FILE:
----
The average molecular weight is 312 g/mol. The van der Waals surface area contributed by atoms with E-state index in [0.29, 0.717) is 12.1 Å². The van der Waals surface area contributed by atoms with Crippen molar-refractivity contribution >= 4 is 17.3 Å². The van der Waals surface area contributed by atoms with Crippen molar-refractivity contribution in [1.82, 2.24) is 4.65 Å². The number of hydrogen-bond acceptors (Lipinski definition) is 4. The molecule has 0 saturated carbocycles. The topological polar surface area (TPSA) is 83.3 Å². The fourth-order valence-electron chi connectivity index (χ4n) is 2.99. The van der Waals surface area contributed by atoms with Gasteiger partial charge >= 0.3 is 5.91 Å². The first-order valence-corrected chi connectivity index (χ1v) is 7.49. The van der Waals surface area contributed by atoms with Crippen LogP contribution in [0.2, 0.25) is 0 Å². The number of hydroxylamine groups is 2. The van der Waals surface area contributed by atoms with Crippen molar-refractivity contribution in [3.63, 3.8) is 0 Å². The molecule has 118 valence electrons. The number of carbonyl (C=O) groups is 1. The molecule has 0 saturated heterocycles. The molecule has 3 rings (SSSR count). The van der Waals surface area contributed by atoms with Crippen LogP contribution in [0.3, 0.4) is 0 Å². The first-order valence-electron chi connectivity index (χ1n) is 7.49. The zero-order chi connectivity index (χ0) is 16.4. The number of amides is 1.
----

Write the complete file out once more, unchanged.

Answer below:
The average molecular weight is 312 g/mol. The van der Waals surface area contributed by atoms with E-state index in [0.29, 0.717) is 12.1 Å². The van der Waals surface area contributed by atoms with Crippen molar-refractivity contribution >= 4 is 17.3 Å². The van der Waals surface area contributed by atoms with Crippen molar-refractivity contribution in [1.82, 2.24) is 4.65 Å². The number of hydrogen-bond acceptors (Lipinski definition) is 4. The molecule has 0 saturated carbocycles. The topological polar surface area (TPSA) is 83.3 Å². The fourth-order valence-electron chi connectivity index (χ4n) is 2.99. The van der Waals surface area contributed by atoms with Gasteiger partial charge >= 0.3 is 5.91 Å². The first-order valence-corrected chi connectivity index (χ1v) is 7.49. The van der Waals surface area contributed by atoms with Crippen LogP contribution in [0.2, 0.25) is 0 Å². The number of hydroxylamine groups is 2. The van der Waals surface area contributed by atoms with Crippen molar-refractivity contribution in [3.63, 3.8) is 0 Å². The molecule has 118 valence electrons. The number of carbonyl (C=O) groups is 1. The molecule has 0 saturated heterocycles. The molecule has 3 rings (SSSR count). The van der Waals surface area contributed by atoms with Crippen LogP contribution in [0.3, 0.4) is 0 Å². The first-order valence-electron chi connectivity index (χ1n) is 7.49. The zero-order chi connectivity index (χ0) is 16.4. The number of amides is 1.